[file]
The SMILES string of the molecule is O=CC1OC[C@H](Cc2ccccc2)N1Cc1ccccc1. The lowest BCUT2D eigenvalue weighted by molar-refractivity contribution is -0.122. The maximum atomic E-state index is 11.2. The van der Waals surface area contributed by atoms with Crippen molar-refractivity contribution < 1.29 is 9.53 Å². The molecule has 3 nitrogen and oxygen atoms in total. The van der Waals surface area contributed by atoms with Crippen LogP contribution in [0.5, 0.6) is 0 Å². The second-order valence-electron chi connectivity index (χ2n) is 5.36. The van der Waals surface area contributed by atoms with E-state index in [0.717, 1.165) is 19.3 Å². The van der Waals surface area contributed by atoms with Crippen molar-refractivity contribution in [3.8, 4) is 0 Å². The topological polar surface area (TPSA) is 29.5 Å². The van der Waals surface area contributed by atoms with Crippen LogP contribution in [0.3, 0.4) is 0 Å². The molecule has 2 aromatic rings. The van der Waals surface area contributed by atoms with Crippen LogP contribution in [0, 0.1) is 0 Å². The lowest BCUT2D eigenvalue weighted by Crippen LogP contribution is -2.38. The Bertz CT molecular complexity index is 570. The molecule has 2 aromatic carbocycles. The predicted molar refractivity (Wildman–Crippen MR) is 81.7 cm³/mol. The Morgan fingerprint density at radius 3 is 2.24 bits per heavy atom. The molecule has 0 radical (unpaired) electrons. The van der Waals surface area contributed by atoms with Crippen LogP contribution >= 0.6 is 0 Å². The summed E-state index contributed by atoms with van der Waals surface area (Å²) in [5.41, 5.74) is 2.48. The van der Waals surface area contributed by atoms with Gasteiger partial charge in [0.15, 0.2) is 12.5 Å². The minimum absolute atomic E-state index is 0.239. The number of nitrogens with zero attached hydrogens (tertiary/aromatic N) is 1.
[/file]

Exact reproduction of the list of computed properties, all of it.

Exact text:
The SMILES string of the molecule is O=CC1OC[C@H](Cc2ccccc2)N1Cc1ccccc1. The lowest BCUT2D eigenvalue weighted by molar-refractivity contribution is -0.122. The maximum atomic E-state index is 11.2. The van der Waals surface area contributed by atoms with Crippen molar-refractivity contribution < 1.29 is 9.53 Å². The molecule has 3 nitrogen and oxygen atoms in total. The van der Waals surface area contributed by atoms with Crippen LogP contribution in [0.5, 0.6) is 0 Å². The second-order valence-electron chi connectivity index (χ2n) is 5.36. The van der Waals surface area contributed by atoms with E-state index in [0.717, 1.165) is 19.3 Å². The van der Waals surface area contributed by atoms with Crippen molar-refractivity contribution in [3.8, 4) is 0 Å². The topological polar surface area (TPSA) is 29.5 Å². The van der Waals surface area contributed by atoms with Crippen LogP contribution in [0.3, 0.4) is 0 Å². The molecule has 2 aromatic rings. The van der Waals surface area contributed by atoms with Crippen LogP contribution in [0, 0.1) is 0 Å². The lowest BCUT2D eigenvalue weighted by Crippen LogP contribution is -2.38. The Bertz CT molecular complexity index is 570. The molecule has 2 aromatic carbocycles. The predicted molar refractivity (Wildman–Crippen MR) is 81.7 cm³/mol. The Morgan fingerprint density at radius 3 is 2.24 bits per heavy atom. The molecule has 0 radical (unpaired) electrons. The van der Waals surface area contributed by atoms with Crippen LogP contribution >= 0.6 is 0 Å². The summed E-state index contributed by atoms with van der Waals surface area (Å²) in [5.41, 5.74) is 2.48. The van der Waals surface area contributed by atoms with Gasteiger partial charge in [0.15, 0.2) is 12.5 Å². The minimum absolute atomic E-state index is 0.239. The number of nitrogens with zero attached hydrogens (tertiary/aromatic N) is 1.